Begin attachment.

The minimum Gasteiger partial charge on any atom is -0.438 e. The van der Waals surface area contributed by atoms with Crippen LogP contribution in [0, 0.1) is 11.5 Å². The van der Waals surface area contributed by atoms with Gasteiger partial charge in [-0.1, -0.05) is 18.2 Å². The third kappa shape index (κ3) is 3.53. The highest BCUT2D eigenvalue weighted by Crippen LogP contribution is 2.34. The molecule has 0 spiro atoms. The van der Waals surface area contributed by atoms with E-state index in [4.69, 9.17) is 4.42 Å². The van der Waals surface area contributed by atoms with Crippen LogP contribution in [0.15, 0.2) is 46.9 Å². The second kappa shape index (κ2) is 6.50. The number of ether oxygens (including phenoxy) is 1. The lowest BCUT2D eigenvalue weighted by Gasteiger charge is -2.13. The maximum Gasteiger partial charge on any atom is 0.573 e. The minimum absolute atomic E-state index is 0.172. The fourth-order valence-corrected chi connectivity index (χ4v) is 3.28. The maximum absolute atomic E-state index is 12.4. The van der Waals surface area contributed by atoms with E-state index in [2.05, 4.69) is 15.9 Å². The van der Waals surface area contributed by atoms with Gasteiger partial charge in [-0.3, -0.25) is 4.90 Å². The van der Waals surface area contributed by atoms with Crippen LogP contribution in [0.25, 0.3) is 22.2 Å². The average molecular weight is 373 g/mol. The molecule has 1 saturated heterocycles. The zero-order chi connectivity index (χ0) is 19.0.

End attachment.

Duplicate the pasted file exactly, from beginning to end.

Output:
The minimum Gasteiger partial charge on any atom is -0.438 e. The van der Waals surface area contributed by atoms with Crippen LogP contribution in [0, 0.1) is 11.5 Å². The van der Waals surface area contributed by atoms with Gasteiger partial charge in [-0.1, -0.05) is 18.2 Å². The third kappa shape index (κ3) is 3.53. The highest BCUT2D eigenvalue weighted by Crippen LogP contribution is 2.34. The molecule has 0 spiro atoms. The van der Waals surface area contributed by atoms with E-state index in [4.69, 9.17) is 4.42 Å². The van der Waals surface area contributed by atoms with Crippen LogP contribution in [0.15, 0.2) is 46.9 Å². The second kappa shape index (κ2) is 6.50. The number of ether oxygens (including phenoxy) is 1. The lowest BCUT2D eigenvalue weighted by Gasteiger charge is -2.13. The maximum Gasteiger partial charge on any atom is 0.573 e. The minimum absolute atomic E-state index is 0.172. The fourth-order valence-corrected chi connectivity index (χ4v) is 3.28. The maximum absolute atomic E-state index is 12.4. The van der Waals surface area contributed by atoms with E-state index in [2.05, 4.69) is 15.9 Å². The van der Waals surface area contributed by atoms with Gasteiger partial charge in [-0.3, -0.25) is 4.90 Å². The van der Waals surface area contributed by atoms with Crippen LogP contribution in [0.25, 0.3) is 22.2 Å². The average molecular weight is 373 g/mol. The molecule has 1 saturated heterocycles. The zero-order chi connectivity index (χ0) is 19.0.